The Race to Preserve and Document the Sacred Traditions of Ethiopian Jewry

Oct. 27 2020

Cut off for many centuries from the main centers of Jewish religious life, the Beta Israel Jews of Ethiopia preserved distinctive canonical texts. Moreover, while rabbinic Jews committed their oral teaching to writing in the middle of the first millennium CE, Ethiopian Jews continued to hand these down by word of mouth. A group of Israeli academics at Tel Aviv University are now committed to preserving these traditions before they are lost. Amanda Borschel-Dan reports:

The university has just launched the only graduate program in the world to focus on Ethiopian Jewish scriptures. Called “Orit Guardians,” it entails an interdisciplinary study of the Ethiopian Jewish scripture and its ancient liturgical language, Ge’ez, combined with the scientific study of biblical translation and interpretation, with the goal of recording the biblical scriptures that have been orally transmitted to the Beta Israel community in their own common tongues, Amharic or Tigrinya, for the past several hundred years at least.

The foundational Ethiopian Jewish scripture is called the Orit. It is an Octateuch which includes the Five Books of Moses—Genesis, Exodus, Leviticus, Numbers, Deuteronomy—as well as the books of Joshua, Judges, and Ruth, and written in Ge’ez, but transmitted orally in congregations by the kes, [traditional Beta Israel clergyman], in their lingua franca.

Until now there has been no scientific study of the texts and the oral translations transmitted to the communities, which would naturally include some form of biblical interpretation. As Ethiopian Jewry assimilates into the greater Israeli Jewish society, these traditions are being quickly lost in favor of rabbinic Judaism, even as the kes leadership is diminished.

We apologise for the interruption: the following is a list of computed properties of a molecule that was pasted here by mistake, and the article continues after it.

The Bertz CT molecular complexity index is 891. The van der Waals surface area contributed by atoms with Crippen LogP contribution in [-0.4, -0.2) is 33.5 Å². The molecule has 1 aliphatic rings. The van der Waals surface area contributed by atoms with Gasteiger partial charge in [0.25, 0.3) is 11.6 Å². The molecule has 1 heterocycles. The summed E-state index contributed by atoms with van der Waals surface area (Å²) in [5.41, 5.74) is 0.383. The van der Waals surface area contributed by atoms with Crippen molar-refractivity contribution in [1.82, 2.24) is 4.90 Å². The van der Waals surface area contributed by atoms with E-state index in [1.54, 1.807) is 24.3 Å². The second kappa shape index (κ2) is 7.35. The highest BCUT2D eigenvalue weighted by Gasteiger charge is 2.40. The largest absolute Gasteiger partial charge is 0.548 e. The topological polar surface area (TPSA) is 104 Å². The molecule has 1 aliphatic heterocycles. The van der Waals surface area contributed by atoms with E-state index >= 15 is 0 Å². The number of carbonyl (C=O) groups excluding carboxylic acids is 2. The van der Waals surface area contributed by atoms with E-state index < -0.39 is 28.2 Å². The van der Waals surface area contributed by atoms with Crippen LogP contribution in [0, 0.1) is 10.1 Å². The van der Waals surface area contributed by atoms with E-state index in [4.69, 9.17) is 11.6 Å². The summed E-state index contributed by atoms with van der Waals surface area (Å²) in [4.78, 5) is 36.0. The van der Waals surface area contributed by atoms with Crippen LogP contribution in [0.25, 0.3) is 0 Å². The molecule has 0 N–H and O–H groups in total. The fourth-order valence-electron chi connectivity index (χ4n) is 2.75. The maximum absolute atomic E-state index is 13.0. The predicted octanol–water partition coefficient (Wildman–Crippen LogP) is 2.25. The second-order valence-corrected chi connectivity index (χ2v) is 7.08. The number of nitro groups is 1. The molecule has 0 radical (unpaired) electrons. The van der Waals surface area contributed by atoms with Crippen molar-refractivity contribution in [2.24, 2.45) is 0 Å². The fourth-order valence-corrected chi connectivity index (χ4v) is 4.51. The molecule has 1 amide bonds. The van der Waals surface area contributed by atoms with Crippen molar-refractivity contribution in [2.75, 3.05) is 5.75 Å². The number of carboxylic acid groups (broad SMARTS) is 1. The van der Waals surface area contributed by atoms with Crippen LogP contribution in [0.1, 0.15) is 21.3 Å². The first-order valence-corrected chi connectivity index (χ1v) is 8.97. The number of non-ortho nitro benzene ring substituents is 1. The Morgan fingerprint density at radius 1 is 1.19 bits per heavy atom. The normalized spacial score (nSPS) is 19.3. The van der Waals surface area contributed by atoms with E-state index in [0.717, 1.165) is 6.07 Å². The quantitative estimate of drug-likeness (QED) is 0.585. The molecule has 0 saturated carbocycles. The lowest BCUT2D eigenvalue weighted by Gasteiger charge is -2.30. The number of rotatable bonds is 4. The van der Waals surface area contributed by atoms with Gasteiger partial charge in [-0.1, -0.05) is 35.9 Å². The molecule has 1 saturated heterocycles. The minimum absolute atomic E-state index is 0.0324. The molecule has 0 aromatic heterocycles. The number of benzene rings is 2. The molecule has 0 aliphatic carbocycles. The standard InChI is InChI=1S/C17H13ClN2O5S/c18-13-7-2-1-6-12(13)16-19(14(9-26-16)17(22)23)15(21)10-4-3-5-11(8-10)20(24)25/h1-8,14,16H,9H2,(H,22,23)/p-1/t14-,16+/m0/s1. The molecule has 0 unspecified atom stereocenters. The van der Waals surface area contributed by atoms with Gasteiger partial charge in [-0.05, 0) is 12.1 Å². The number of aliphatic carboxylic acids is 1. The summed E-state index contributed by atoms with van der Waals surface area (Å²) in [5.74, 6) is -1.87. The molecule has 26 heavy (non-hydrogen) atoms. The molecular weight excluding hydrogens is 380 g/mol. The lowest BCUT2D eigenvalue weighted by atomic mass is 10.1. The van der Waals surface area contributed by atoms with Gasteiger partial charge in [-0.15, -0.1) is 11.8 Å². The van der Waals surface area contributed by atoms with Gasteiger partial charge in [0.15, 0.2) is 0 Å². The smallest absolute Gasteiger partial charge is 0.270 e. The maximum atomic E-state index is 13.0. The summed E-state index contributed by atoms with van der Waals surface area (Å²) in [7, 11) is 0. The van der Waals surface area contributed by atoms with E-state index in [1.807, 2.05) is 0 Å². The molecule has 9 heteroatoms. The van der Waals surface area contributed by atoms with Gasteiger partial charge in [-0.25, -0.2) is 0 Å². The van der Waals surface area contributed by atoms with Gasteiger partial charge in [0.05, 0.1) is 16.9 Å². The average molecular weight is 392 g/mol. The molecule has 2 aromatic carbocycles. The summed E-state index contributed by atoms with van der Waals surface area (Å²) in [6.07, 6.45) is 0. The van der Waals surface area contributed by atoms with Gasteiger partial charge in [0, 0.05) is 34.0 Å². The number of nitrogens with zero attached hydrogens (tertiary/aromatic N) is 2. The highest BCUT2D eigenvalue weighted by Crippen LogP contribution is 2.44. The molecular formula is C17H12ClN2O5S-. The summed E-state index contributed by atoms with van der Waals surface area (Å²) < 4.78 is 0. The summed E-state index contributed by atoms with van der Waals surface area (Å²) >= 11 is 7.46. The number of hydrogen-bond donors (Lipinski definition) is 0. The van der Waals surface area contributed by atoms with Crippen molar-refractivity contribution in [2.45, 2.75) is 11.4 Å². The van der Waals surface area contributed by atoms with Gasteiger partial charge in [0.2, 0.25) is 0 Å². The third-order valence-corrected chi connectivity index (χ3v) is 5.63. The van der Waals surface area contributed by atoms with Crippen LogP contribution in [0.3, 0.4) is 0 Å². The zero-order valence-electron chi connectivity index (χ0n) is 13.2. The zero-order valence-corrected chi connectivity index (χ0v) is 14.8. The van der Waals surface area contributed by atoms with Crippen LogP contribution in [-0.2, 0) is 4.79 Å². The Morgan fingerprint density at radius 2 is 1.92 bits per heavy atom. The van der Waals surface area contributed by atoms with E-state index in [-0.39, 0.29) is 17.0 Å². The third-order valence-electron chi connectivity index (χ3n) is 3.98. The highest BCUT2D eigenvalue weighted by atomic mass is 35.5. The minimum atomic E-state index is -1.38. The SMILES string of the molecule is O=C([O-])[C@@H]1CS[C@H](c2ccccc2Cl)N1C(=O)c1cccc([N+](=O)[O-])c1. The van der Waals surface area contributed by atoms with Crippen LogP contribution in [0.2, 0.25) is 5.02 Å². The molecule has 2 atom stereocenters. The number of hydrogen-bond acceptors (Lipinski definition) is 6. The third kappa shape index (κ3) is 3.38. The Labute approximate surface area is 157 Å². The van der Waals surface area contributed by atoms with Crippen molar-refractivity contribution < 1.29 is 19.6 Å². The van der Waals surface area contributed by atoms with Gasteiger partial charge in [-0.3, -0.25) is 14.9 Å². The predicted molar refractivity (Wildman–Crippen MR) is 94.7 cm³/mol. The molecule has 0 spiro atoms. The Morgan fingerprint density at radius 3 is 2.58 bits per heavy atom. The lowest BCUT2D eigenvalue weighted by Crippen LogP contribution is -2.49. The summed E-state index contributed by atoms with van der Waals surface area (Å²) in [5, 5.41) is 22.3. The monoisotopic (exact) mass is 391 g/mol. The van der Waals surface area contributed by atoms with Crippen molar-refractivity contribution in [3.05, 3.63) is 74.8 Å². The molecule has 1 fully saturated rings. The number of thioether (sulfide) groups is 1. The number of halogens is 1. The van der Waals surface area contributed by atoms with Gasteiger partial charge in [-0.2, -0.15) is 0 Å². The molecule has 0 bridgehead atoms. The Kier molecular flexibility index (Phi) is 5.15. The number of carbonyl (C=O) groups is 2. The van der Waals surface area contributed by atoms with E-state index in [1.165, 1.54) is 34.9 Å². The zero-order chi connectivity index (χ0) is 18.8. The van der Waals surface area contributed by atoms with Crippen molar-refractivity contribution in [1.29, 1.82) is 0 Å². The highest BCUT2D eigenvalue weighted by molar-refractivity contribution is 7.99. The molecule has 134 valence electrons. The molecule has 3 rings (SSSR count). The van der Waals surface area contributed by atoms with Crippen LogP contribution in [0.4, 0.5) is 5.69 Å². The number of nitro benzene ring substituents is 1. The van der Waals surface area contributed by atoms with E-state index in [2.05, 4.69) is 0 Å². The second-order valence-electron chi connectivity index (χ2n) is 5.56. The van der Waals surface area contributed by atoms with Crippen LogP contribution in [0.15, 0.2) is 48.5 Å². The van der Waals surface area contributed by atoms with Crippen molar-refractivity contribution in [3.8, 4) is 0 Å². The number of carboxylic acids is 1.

Read more at Times of Israel

More about: Ethiopian Jews, Hebrew Bible, Judaism, Oral Torah, Translation

How Israel and Its Allies Could Have a Positive Influence on the Biden Administration’s Iran Policy

Nov. 25 2020

While the president-elect has expressed his desire to return the U.S. to the 2015 nuclear agreement with the Islamic Republic, this should not in itself cause worry in Jerusalem; it has never been the Israeli government’s position that a deal with Tehran is undesirable, only that the flaws of the deal negotiated by the Obama administration outweighed its benefits. Thus Yaakov Amidror, Efraim Inbar, and Eran Lerman urge Israel to approach Joe Biden’s national-security team—whose senior members were announced this week—to urge them to act prudently:

To the greatest extent possible, such approaches should be made jointly, or in very close coordination with, Israel’s new partners in the Gulf. These countries share Israel’s perspectives on the Iranian regional threat and on the need to block Tehran’s path to nuclear weapons.

For Israel, for Iran-deal skeptics in Washington, and for her partners in the region, the first operational priority is to persuade the incoming U.S. national-security team to maintain full leverage on Iran. Sanctions against Iran should not be lifted as a “gesture” without a verified Iranian return to the status quo ante (at the very least) in terms of low-enriched-uranium stockpiles and ongoing enrichment activities.

In parallel, there may emerge a unique opportunity to close ranks with the French (and with Boris Johnson’s government in London) on the Iranian question. On several issues (above all, the struggle for hegemony in the eastern Mediterranean, against Turkey), Jerusalem, Abu Dhabi, and Paris now see eye-to-eye. On Iran, during the negotiations leading to the [deal] in 2015, the position of France was often the most robust. In 2018, President Macron was willing to reach an operational understanding with Secretary of State Pompeo on [key issues regarding the Islamic Republic’s nuclear activities].

Last but certainly not least, it should be clear to the incoming U.S. national-security team that any attempt to negotiate must be, can be, and (as far as Israel is concerned) firmly will be backed by a credible military threat.

Read more at Jerusalem Institute for Strategy and Security

More about: France, Iran nuclear program, Israeli Security, US-Israel relations